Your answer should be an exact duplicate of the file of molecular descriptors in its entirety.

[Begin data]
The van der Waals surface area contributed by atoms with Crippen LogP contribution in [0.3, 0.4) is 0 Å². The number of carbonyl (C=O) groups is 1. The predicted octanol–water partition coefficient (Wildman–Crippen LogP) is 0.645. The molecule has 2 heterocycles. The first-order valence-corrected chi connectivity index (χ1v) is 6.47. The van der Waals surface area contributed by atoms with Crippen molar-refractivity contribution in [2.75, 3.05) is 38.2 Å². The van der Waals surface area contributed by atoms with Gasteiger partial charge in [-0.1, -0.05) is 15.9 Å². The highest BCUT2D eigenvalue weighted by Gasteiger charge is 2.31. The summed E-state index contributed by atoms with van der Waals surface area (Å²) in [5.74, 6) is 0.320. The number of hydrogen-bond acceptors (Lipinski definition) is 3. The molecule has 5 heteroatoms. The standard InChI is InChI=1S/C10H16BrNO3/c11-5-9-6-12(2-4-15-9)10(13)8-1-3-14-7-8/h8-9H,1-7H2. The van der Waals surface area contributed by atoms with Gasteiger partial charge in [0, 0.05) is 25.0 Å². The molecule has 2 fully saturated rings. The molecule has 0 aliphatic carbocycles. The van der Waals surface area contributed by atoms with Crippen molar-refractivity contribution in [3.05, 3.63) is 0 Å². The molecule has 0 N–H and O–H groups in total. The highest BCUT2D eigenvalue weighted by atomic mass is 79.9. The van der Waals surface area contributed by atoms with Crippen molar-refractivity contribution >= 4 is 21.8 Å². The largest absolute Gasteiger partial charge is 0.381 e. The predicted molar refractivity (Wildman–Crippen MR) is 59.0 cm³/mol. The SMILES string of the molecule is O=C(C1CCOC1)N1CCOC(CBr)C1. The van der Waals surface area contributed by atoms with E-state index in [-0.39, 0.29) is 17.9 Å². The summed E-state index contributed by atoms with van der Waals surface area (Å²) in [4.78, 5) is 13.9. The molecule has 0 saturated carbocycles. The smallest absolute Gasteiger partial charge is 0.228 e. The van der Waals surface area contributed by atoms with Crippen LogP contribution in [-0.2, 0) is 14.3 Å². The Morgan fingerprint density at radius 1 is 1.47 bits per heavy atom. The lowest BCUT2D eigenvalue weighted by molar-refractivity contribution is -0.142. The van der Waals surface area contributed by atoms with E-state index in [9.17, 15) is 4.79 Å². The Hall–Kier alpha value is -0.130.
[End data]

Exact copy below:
The van der Waals surface area contributed by atoms with Crippen LogP contribution in [0.3, 0.4) is 0 Å². The number of carbonyl (C=O) groups is 1. The predicted octanol–water partition coefficient (Wildman–Crippen LogP) is 0.645. The molecule has 2 heterocycles. The first-order valence-corrected chi connectivity index (χ1v) is 6.47. The van der Waals surface area contributed by atoms with Crippen molar-refractivity contribution in [2.75, 3.05) is 38.2 Å². The van der Waals surface area contributed by atoms with Gasteiger partial charge in [-0.1, -0.05) is 15.9 Å². The highest BCUT2D eigenvalue weighted by Gasteiger charge is 2.31. The summed E-state index contributed by atoms with van der Waals surface area (Å²) in [5.74, 6) is 0.320. The number of hydrogen-bond acceptors (Lipinski definition) is 3. The molecule has 5 heteroatoms. The standard InChI is InChI=1S/C10H16BrNO3/c11-5-9-6-12(2-4-15-9)10(13)8-1-3-14-7-8/h8-9H,1-7H2. The van der Waals surface area contributed by atoms with Gasteiger partial charge in [0, 0.05) is 25.0 Å². The molecule has 2 fully saturated rings. The molecule has 0 aliphatic carbocycles. The van der Waals surface area contributed by atoms with Crippen molar-refractivity contribution in [3.05, 3.63) is 0 Å². The molecule has 0 N–H and O–H groups in total. The highest BCUT2D eigenvalue weighted by atomic mass is 79.9. The van der Waals surface area contributed by atoms with Crippen molar-refractivity contribution >= 4 is 21.8 Å². The largest absolute Gasteiger partial charge is 0.381 e. The predicted molar refractivity (Wildman–Crippen MR) is 59.0 cm³/mol. The SMILES string of the molecule is O=C(C1CCOC1)N1CCOC(CBr)C1. The van der Waals surface area contributed by atoms with E-state index in [-0.39, 0.29) is 17.9 Å². The summed E-state index contributed by atoms with van der Waals surface area (Å²) in [4.78, 5) is 13.9. The molecule has 0 saturated carbocycles. The smallest absolute Gasteiger partial charge is 0.228 e. The van der Waals surface area contributed by atoms with Crippen LogP contribution in [-0.2, 0) is 14.3 Å². The Morgan fingerprint density at radius 1 is 1.47 bits per heavy atom. The lowest BCUT2D eigenvalue weighted by molar-refractivity contribution is -0.142. The van der Waals surface area contributed by atoms with E-state index in [9.17, 15) is 4.79 Å². The Hall–Kier alpha value is -0.130.